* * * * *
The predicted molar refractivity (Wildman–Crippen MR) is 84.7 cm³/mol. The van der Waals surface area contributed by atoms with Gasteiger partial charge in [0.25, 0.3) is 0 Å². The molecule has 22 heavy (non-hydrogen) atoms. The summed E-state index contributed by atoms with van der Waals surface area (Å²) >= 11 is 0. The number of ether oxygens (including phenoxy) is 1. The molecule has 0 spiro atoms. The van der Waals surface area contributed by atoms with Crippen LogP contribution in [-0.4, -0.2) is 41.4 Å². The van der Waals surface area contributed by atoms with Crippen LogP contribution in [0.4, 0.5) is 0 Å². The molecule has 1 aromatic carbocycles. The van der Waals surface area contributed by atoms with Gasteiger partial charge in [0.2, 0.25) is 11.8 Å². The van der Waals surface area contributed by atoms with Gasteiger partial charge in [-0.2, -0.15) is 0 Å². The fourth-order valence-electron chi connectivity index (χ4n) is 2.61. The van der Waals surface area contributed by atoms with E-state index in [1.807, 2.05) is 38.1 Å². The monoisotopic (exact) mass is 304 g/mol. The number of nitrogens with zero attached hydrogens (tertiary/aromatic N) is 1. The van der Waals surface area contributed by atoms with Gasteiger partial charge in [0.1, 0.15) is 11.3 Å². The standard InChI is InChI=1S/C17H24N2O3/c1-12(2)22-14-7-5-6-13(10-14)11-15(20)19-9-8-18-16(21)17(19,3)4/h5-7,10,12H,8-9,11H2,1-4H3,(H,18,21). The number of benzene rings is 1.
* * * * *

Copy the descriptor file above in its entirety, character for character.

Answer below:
The predicted molar refractivity (Wildman–Crippen MR) is 84.7 cm³/mol. The van der Waals surface area contributed by atoms with Gasteiger partial charge in [0.25, 0.3) is 0 Å². The molecule has 22 heavy (non-hydrogen) atoms. The summed E-state index contributed by atoms with van der Waals surface area (Å²) >= 11 is 0. The number of ether oxygens (including phenoxy) is 1. The molecule has 0 spiro atoms. The van der Waals surface area contributed by atoms with Crippen LogP contribution in [-0.4, -0.2) is 41.4 Å². The van der Waals surface area contributed by atoms with Crippen LogP contribution in [0.4, 0.5) is 0 Å². The molecule has 1 aromatic carbocycles. The van der Waals surface area contributed by atoms with Gasteiger partial charge in [0.2, 0.25) is 11.8 Å². The van der Waals surface area contributed by atoms with Gasteiger partial charge in [-0.2, -0.15) is 0 Å². The fourth-order valence-electron chi connectivity index (χ4n) is 2.61. The van der Waals surface area contributed by atoms with E-state index in [1.807, 2.05) is 38.1 Å². The monoisotopic (exact) mass is 304 g/mol. The number of nitrogens with zero attached hydrogens (tertiary/aromatic N) is 1. The van der Waals surface area contributed by atoms with Gasteiger partial charge in [0.1, 0.15) is 11.3 Å². The standard InChI is InChI=1S/C17H24N2O3/c1-12(2)22-14-7-5-6-13(10-14)11-15(20)19-9-8-18-16(21)17(19,3)4/h5-7,10,12H,8-9,11H2,1-4H3,(H,18,21). The number of benzene rings is 1.